- The Washington Times - Saturday, September 1, 2001

It has been a long time coming, but the trial of Ron Carey, the former Teamster boss and Democratic Party sugar daddy, has finally begun. Indeed, it has been so long that some skeptics wondered if Mr. Carey would ever be indicted for lying to investigators and a federal grand jury.

How long has it been? Well, it's been five years since Mr. Carey's corrupt campaign for re-election as Teamster president emptied nearly $1 million from the Teamster treasury, laundered the money through the AFL-CIO and several liberal activist groups and then funneled the ill-gotten loot into Mr. Carey's campaign coffers.

It's been more than four years since a federally appointed election overseer invalidated Mr. Carey's fraud-ridden re-election. It has been four years since Mr. Carey's campaign manager, fund-raiser and telemarketer pleaded guilty to multiple felony counts involving fraud, conspiracy and embezzlement. At the time, one of those aides, Martin Davis, implicated several Democratic officials and AFL-CIO Secretary Treasurer Richard Trumka who subsequently asserted his Fifth Amendment rights against self-incrimination in wide-ranging conspiracies involving contribution-swapping schemes and money-laundering.

November will mark the fourth anniversary of a report issued by yet another federally appointed election overseer, former federal judge Kenneth Conboy. Charging that Mr. Carey had "broadly and intentionally violated" union election rules, Mr. Conboy barred Mr. Carey from running in the 1998 Teamster election rerun. Throughout his blistering report, Mr. Conboy found Mr. Carey's testimony to be "not credible," "hard to believe" and "difficult to believe." The report asserted that Mr. Carey's positions were "completely untenable," simply "unbelievable" or "directly contradicted" by the facts and by his associates. Mr. Conboy concluded that "any finder of fact would be entirely justified in drawing an inference that Mr. Carey sought to mislead his interrogators."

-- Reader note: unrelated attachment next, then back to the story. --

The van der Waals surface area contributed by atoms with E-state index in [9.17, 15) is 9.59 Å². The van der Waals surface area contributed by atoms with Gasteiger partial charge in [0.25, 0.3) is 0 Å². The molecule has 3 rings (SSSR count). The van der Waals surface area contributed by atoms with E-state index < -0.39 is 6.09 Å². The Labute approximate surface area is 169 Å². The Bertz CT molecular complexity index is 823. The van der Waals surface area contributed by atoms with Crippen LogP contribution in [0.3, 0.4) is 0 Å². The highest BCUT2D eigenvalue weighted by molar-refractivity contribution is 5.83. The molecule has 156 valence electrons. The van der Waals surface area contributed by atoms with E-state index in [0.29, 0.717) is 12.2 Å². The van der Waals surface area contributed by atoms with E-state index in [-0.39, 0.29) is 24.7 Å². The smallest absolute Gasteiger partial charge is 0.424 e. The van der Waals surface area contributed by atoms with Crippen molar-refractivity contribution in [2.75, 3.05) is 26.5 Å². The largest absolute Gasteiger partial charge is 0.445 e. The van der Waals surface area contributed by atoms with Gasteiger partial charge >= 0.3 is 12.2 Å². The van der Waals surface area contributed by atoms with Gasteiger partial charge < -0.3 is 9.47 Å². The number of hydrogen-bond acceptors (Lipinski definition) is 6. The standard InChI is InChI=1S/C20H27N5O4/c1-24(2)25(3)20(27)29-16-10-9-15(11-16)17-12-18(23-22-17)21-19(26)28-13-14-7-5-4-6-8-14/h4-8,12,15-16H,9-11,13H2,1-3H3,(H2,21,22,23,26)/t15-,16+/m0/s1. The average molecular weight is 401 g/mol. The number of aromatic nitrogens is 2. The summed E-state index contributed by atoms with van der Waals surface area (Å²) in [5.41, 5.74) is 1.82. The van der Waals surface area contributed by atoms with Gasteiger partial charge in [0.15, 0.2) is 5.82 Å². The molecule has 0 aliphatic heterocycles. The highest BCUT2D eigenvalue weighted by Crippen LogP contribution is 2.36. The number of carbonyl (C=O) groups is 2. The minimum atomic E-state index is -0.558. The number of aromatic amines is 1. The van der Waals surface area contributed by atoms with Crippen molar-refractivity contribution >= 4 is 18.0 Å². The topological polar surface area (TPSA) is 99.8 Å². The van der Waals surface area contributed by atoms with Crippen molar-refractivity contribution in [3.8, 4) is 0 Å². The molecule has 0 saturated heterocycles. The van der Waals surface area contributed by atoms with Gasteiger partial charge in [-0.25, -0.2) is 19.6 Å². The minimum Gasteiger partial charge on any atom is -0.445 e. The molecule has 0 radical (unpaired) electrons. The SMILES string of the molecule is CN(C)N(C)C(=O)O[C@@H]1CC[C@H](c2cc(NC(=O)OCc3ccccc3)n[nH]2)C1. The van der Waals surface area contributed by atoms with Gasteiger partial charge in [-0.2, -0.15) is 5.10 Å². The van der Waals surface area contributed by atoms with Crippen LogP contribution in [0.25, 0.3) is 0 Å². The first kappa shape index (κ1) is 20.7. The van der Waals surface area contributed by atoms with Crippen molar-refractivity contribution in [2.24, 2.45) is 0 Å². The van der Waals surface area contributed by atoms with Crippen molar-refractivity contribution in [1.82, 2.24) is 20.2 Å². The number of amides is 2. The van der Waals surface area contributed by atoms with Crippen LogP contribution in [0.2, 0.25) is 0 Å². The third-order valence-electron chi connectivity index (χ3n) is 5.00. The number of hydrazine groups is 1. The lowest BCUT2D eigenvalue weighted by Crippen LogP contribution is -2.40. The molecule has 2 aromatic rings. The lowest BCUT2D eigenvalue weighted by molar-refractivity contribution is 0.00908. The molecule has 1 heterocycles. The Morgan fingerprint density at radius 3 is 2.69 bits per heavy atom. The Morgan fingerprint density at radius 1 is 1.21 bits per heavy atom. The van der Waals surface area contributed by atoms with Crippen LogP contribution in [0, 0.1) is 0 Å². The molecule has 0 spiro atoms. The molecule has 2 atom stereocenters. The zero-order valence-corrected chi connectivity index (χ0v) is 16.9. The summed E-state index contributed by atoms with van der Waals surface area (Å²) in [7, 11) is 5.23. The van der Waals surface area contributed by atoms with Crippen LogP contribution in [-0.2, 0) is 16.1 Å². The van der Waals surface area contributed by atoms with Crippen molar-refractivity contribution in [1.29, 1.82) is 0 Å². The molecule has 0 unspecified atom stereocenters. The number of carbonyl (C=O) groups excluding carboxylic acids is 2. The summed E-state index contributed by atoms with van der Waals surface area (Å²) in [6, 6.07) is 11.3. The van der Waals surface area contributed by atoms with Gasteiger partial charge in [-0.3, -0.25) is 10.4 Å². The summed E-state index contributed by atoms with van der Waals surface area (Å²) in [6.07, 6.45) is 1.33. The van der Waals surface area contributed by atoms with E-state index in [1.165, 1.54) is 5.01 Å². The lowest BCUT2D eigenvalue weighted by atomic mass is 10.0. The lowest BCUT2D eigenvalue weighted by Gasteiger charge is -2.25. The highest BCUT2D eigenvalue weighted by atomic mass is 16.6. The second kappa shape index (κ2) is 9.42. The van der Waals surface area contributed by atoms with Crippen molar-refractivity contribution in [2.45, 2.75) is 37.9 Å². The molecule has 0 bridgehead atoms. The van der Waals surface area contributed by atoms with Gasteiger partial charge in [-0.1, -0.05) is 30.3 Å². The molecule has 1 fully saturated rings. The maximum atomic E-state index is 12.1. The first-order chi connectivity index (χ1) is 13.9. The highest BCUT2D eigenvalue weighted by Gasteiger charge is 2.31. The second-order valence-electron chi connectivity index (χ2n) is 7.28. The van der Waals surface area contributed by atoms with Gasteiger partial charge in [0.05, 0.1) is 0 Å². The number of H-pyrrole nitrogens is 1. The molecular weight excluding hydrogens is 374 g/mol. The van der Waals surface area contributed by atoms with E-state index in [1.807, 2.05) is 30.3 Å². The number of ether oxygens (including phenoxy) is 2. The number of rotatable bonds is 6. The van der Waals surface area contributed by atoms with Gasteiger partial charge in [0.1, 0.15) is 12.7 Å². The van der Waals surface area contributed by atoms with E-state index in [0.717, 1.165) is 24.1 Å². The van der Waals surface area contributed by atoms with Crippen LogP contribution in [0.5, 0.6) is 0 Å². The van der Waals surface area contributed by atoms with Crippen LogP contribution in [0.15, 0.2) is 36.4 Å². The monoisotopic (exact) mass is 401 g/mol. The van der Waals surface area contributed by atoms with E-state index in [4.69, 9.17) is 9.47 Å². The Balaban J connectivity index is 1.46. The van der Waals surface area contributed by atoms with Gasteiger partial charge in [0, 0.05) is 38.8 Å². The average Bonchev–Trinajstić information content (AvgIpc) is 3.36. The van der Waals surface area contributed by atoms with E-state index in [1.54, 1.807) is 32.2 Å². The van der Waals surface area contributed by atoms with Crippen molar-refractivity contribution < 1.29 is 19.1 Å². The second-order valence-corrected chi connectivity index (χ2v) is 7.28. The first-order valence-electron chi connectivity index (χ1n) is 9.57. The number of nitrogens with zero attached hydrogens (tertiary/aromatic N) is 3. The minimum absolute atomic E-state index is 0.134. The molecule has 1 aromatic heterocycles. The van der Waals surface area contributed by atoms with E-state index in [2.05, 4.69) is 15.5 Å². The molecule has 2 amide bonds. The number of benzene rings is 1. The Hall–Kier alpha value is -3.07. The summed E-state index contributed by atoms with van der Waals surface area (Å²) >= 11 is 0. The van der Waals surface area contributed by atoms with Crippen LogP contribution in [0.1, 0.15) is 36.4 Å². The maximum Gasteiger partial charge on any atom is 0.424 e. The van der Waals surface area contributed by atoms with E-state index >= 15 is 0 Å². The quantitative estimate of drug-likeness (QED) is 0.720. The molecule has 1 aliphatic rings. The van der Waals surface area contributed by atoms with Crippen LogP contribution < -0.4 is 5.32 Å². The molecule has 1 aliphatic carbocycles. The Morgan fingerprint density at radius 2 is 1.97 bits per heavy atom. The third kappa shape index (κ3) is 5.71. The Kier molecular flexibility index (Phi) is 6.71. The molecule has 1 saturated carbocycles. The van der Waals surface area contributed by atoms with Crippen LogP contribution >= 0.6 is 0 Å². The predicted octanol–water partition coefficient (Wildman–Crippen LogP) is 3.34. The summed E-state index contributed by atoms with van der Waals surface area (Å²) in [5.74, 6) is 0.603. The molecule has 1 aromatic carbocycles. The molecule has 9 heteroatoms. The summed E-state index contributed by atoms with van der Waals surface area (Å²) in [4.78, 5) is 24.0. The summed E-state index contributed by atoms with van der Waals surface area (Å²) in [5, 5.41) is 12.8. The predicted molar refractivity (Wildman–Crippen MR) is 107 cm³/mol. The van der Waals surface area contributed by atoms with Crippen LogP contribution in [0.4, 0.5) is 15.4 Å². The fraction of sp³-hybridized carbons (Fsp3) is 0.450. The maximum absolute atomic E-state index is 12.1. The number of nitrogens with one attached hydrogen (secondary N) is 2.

It has been more than three years since the Independent Review Board (IRB), a federally appointed panel, expelled Mr. Carey and William Hamilton Jr., the Teamsters' political director, from the union. In addition to his role in the money-laundering scheme related to Mr. Carey's re-election, Hamilton was also responsible for funneling millions and millions of dollars from the nearly bankrupt Teamster treasury and its political action committee (PAC) into Democratic coffers.

November will mark the second anniversary of Hamilton's conviction on multiple felony counts (fraud, conspiracy, perjury, etc.) for the money-laundering scheme that embezzled $885,000 from the Teamster treasury for the benefit of Mr. Carey's campaign. At Hamilton's trial, testimony from Richard Sullivan, the 1996 finance director of the Democratic National Committee (DNC), implicated Terry McAuliffe, current DNC chairman and former chief fund-raiser for Bill Clinton and the DNC, in another money-laundering scheme involving the Democratic Party, the Teamster treasury and PAC and Mr. Carey's campaign. Mr. Sullivan testified, "Terry would generally say, 'By the way, I still think we can get a large amount of contributions from the Teamsters if you can find the donor' " to Mr. Carey's campaign.